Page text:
CALGARY – The Edmonton Oilers would not be denied.
Not by another bad start. Not by a cascade of tough (stick) breaks or disallowed goals.
In Game 2 of the Oilers’ second-round Stanley Cup playoff series against Calgary on Friday, Edmonton got the 5-3 win it needed to even the Battle of Alberta before shifting to their home ice. And they did it by playing the way coach Jay Woodcroft has been preaching for weeks.
“We had some things not go our way today. But I think it speaks to the resiliency and resolve of our group [that we came through]”said Woodcroft.” It’s something that we’ve been working on for the last three months, the ability to stick with it.
“I think if you walked in our room, you’d find a group of men that are wholly sure of our message, wholly sure of our game plan, wholly sure of what it takes to win come crunch time. And we have a belief We didn’t feel that we played to that standard in Game 1. We had better tonight. “
It wasn’t easy for Edmonton to get there.
The Oilers endured a terrible start to Game 1, giving up three goals in just over six minutes en route to a 9-6 loss. Friday’s tilt started in an eerily similar fashion for the Oilers, trailing 2-0 only 6:02 into the first period. And after that, Edmonton was twice robbed of goals they felt were deserved.
On the first, Zach Hyman thought he stuffed a 2-2 equalizer under Flames’ netminder Jacob Markstrom before referee Chris Lee blew the play dead.
The call on the ice was no goal. Despite Hyman’s confidence – he even went to the bench for fist bumps – the officials took another look and confirmed: no goal.
Word from the NHL’s Situation Room after the fact was that “the Referee deemed the play dead when he lost sight of the puck under Jacob Markstrom.”
The Oilers were still down 2-1. And a broken stick for Darnell Nurse on an ensuing Edmonton penalty kill helped Tyler Toffoli make it 3-1 Flames early in the second.
Edmonton kept on coming. Right after that play, Connor McDavid – who had a dominant night from start to finish – orchestrated a stunning set-up for Leon Draisaitl to seemingly cut the Flames lead to one. But Edmonton saw that goal called back, too, this time after a successful challenge by Calgary for goaltender interference.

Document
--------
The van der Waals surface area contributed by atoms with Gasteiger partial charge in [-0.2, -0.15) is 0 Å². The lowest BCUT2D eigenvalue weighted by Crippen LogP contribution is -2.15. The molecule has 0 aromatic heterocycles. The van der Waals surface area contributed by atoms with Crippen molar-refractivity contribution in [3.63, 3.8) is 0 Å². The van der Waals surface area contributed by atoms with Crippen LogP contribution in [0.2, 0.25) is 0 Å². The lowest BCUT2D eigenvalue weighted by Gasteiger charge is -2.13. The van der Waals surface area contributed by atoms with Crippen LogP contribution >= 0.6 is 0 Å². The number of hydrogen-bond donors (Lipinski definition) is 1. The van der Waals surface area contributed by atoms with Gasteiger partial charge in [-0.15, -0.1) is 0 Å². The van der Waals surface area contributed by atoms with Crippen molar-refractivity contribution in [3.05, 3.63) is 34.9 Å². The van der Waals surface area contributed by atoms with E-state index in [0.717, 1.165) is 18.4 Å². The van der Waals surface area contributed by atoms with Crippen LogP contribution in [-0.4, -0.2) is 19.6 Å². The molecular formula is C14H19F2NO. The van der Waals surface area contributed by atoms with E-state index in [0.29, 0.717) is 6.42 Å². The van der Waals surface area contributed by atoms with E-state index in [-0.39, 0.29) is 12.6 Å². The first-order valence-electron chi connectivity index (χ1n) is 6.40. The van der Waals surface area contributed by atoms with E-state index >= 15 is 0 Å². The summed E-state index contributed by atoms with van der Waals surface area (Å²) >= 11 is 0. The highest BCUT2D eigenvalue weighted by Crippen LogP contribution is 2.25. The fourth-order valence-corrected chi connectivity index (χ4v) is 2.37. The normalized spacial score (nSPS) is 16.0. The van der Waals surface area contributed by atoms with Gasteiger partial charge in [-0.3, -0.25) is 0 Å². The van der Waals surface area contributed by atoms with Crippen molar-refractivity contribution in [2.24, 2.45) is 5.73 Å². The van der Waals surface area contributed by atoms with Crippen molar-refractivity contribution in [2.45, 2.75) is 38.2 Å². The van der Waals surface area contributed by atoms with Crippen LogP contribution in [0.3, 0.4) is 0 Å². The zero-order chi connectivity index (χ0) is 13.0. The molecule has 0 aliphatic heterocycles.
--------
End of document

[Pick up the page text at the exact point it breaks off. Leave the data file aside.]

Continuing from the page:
Undeterred, McDavid needed less than a minute from there to dangle through Calgary’s defense and score himself. 3-2 Flames.
By the time Evan Bouchard had tied the game 3-3 with a power play goal late in the second, it felt like Edmonton was in full control.
“We had two goals pulled back and the bounces didn’t necessarily go our way,” Hyman said. “But we stuck with it, and we battled. I think it’s a testament to our team. We’ve had a roller-coaster season where our backs were against the wall and our ability to push back has been second to none.”
And the next time Hyman scored, it would count. Edmonton was killing a penalty late in the third when Hyman lit the lamp shorthanded in what would stand as the game-winning marker for Edmonton.
Draisaitl added an insurance tally to seal the victory. He and McDavid combined for five points on the night, while Mike Smith rebounded from an awful Game 1 performance with a 37-save showing.
Now it’s a best-of-five series for the Oilers – and they have home ice advantage.
“I thought we deserved to win the game tonight based on hard effort alone,” Woodcroft said. “I thought we paid the price required to win a game in the second round. Our competition level was excellent, our execution level coming out of our own end was very good. We found a way to score. Some of the goals that we gave up were a little bit victim of circumstance to [things like] broken sticks. In the end I thought to a man, everyone was more competitive. “